WAPA Reports Steady Progress Installing Resilient Composite Utility Poles

Workmen raise another composite pole on St. John. The new poles are replacing wooden poles that essentially haven't changed significantly in more than 100 years.
Workmen raise another composite pole on St. John. The new poles are replacing wooden poles that essentially haven’t changed significantly in more than 100 years.

The Virgin Islands Water and Power Authority (WAPA) is continuing its efforts to create a more resilient and reliable electric grid in both districts. It is producing electrical systems that can better withstand the effects of windstorms and hurricanes. The work will continue through the hurricane season.

More than 7,060 composite poles, capable of enduring wind speeds to 200 miles per hour, are slated for installation across the territory. The composite poles are one facet of the work WAPA and its contractor crews are performing to ensure that the electric grids can be more easily recovered and electrical service restored should a weather event befall the Virgin Islands.

“The installation of composite poles on all islands is slated to continue through October 2020. To date, we have installed a total of 1,297 composite poles — 236 on St. Croix, 742 on St. John, 187 on St. Thomas and 132 on Water Island. This represents about 18 percent of the overall project,” said WAPA Executive Director Lawrence J. Kupfer.

He added that as composite poles are installed, crews are transferring service lines from existing wooden poles. The newer type poles, warrantied for 40 years, are being installed in tandem with plans by the Authority to underground electrical feeders over the next three to five years.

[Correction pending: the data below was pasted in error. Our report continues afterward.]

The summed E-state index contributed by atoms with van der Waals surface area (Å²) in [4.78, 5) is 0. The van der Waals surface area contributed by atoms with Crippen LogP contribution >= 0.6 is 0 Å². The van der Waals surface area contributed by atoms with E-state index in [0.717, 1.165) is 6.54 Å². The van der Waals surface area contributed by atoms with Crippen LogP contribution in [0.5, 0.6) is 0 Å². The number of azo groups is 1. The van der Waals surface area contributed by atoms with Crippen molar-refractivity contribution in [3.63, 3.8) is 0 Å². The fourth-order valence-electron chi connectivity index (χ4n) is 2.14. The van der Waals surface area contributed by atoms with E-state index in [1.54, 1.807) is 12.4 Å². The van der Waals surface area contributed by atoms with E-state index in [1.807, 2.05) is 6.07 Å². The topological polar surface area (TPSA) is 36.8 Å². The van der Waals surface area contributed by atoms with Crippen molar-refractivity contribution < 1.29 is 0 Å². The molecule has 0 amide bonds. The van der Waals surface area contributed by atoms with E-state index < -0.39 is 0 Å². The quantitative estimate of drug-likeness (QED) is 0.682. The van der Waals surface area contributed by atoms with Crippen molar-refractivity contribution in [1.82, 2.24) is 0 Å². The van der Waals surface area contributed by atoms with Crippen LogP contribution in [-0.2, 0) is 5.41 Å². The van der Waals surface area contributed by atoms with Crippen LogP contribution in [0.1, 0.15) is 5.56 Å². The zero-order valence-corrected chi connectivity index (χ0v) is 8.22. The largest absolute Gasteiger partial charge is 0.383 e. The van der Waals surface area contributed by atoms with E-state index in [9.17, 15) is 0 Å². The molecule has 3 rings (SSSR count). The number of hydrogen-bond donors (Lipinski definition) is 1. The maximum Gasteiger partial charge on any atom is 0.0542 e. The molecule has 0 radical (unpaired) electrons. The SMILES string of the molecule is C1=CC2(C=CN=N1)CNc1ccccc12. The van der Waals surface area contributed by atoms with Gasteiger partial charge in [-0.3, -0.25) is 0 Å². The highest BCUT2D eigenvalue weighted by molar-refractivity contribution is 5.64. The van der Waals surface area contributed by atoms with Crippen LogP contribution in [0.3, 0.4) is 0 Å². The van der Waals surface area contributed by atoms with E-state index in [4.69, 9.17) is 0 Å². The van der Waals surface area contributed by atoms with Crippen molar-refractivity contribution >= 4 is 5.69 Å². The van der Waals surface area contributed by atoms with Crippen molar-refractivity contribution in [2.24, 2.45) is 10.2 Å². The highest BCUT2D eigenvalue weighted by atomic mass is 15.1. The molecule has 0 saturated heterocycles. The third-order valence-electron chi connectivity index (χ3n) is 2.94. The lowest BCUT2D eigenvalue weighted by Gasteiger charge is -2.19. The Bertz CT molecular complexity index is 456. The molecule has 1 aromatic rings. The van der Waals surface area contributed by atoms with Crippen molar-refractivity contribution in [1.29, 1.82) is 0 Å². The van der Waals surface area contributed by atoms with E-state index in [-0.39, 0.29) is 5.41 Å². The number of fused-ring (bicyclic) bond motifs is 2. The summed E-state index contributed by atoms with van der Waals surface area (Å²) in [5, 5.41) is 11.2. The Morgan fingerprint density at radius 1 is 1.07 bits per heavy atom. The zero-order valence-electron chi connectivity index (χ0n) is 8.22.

“In essence, the composite poles are being installed in locations where the undergrounding of electrical service will not be provided. While the overall goal is to have underground service to 50 percent of our customer’s meter bases, there are areas on all islands where the underground will not be conducive; those are the areas we have targeted for composite pole installations,” Kupfer said.

While the composite pole installation will not be completed for this hurricane season, WAPA is taking steps to replace compromised wooden poles. “This use of wooden poles is sort of a stop-gap measure to allow us to strengthen the electrical system until those wooden poles are replaced with composites or with undergrounding of electrical feeders,” Kupfer said.

The undergrounding of feeders and the installation of composite replacement wooden poles are part of hazard mitigation projects that have been approved and funded by Federal Emergency Management Agency (FEMA) under a cost share formula with WAPA.